Purpose of the Blog

Speaking out is essential for teachers

The context. Education – along with other social supports – is being attacked, narrowed, and de-funded. This impacts all children, but especially those in poor and minority families. So teachers must speak out, not only to address specific issues but to thoughtfully inform the public and policy-makers about our work and what can make it great.

The challenge. This use of our voice is not traditionally part of American teacher culture. But now it’s essential for large numbers of teachers and other community members to speak up, and in such a way that we do not lose our jobs in the process. That’s what it takes to sway politicians toward smarter decisions about education. This has worked effectively for social efforts now and in the past, but it requires particular skills and ways of thinking.

Our response. While those who wish can address specific issues, we focus on how to build connections with a wider public. Messages must be well-crafted so we don’t sound defensive or self-serving. The skills may seem simple, but involve careful thought. Here are a few:

  • Hold one-on-one discussions with key people, not to argue for specific actions, but to build trust as a basis for later collaboration. Meet not only with supporters but also with people who don’t see things your way. Develop a trusting relationship with your principal, so he or she will support your efforts when needed.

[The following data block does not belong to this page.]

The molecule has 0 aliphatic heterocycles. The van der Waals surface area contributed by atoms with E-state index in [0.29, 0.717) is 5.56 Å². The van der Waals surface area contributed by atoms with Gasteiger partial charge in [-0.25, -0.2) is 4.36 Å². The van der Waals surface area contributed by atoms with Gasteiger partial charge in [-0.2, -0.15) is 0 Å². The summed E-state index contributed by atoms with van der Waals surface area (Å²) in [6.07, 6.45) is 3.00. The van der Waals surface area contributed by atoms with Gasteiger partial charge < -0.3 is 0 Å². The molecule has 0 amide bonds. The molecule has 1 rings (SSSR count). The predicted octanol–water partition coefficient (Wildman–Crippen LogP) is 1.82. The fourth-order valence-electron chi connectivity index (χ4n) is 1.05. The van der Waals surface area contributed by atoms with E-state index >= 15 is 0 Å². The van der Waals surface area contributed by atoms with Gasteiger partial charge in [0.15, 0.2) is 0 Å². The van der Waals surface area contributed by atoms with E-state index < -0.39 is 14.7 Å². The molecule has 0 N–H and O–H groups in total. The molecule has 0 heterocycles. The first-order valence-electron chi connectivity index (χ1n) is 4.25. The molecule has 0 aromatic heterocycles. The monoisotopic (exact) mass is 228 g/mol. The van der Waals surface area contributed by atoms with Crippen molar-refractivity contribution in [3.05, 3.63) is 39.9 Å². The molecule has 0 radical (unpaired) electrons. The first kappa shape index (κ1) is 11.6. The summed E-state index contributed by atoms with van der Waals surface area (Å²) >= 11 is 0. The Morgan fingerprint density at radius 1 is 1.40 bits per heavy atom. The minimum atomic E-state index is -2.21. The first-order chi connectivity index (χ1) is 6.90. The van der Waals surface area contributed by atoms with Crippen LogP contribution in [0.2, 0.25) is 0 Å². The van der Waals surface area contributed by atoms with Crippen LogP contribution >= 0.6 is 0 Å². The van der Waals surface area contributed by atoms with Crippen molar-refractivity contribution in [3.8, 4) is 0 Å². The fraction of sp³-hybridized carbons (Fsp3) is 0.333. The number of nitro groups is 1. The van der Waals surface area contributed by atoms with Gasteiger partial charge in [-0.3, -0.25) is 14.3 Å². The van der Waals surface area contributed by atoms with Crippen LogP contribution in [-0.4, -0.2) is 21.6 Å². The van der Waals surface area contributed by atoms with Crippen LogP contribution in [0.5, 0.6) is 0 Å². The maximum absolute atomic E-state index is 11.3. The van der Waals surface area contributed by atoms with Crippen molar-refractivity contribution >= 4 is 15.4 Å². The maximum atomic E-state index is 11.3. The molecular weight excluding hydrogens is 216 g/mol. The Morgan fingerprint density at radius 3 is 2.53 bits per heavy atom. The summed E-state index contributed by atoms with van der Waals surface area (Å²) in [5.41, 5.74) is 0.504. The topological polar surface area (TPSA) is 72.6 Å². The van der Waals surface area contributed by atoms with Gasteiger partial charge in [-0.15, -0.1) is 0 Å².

• Build connections with parents, community members, and groups by finding common ground, involving them in the school, and visiting them on their turf.
  • Document meaningful data about students’ learning in your classroom, to concretely show the public the important learning that takes place.
  • Get your message out – through newspaper articles, Facebook, Twitter, blogs, e-mail, letters to parents, etc. Craft messages to share ideas positively.
  • Plan advocacy efforts strategically, to maximize the possibility for success.

Along with this blog, we’re initiating a number of related steps:

  • Webinars and podcasts, sponsored by the National Council of Teachers of English, on concepts and skills for teachers to activate their voices, using stories and ideas from effective teacher advocates. Recorded versions available at www.ncte.org .
  • Sessions at national conferences, to promote  teacher voice. Next up is a session at the Nov. 2012 NCTE convention in Las Vegas
  • Creating short YouTube videos that show exciting teaching and learning in classrooms, along with an effort to get these as widely viewed as possible.
  • Connecting across the country with educators and education organizations to spread smart strategies to teachers as widely as possible.

This is an ongoing, evolving effort. We hope you’ll join in.

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